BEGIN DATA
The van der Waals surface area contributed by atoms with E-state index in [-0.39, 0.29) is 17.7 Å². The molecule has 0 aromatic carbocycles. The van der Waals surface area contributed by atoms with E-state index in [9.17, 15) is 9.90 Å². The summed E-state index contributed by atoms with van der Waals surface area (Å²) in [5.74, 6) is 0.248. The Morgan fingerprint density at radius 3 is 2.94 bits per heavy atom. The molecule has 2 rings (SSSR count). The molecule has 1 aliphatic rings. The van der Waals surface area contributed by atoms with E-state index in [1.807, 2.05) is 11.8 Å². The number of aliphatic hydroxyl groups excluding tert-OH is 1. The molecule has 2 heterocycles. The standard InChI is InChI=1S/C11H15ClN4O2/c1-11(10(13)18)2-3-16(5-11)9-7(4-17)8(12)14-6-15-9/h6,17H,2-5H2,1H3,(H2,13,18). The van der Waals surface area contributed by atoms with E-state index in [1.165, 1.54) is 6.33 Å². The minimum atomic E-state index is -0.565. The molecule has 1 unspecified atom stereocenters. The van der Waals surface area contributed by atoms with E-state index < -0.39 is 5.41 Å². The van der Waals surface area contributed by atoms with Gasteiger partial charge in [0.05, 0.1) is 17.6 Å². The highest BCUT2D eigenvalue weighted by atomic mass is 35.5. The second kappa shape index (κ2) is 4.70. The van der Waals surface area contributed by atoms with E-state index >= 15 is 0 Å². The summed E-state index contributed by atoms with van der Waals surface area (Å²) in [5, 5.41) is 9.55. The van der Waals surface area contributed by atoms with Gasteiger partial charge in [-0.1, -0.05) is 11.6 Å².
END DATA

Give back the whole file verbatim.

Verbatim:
The van der Waals surface area contributed by atoms with E-state index in [-0.39, 0.29) is 17.7 Å². The molecule has 0 aromatic carbocycles. The van der Waals surface area contributed by atoms with E-state index in [9.17, 15) is 9.90 Å². The summed E-state index contributed by atoms with van der Waals surface area (Å²) in [5.74, 6) is 0.248. The Morgan fingerprint density at radius 3 is 2.94 bits per heavy atom. The molecule has 2 rings (SSSR count). The molecule has 1 aliphatic rings. The van der Waals surface area contributed by atoms with E-state index in [1.807, 2.05) is 11.8 Å². The number of aliphatic hydroxyl groups excluding tert-OH is 1. The molecule has 2 heterocycles. The standard InChI is InChI=1S/C11H15ClN4O2/c1-11(10(13)18)2-3-16(5-11)9-7(4-17)8(12)14-6-15-9/h6,17H,2-5H2,1H3,(H2,13,18). The van der Waals surface area contributed by atoms with E-state index in [1.165, 1.54) is 6.33 Å². The minimum atomic E-state index is -0.565. The molecule has 1 unspecified atom stereocenters. The van der Waals surface area contributed by atoms with E-state index < -0.39 is 5.41 Å². The van der Waals surface area contributed by atoms with Gasteiger partial charge in [0.05, 0.1) is 17.6 Å². The highest BCUT2D eigenvalue weighted by atomic mass is 35.5. The second kappa shape index (κ2) is 4.70. The van der Waals surface area contributed by atoms with E-state index >= 15 is 0 Å². The summed E-state index contributed by atoms with van der Waals surface area (Å²) in [5, 5.41) is 9.55. The van der Waals surface area contributed by atoms with Gasteiger partial charge in [-0.1, -0.05) is 11.6 Å².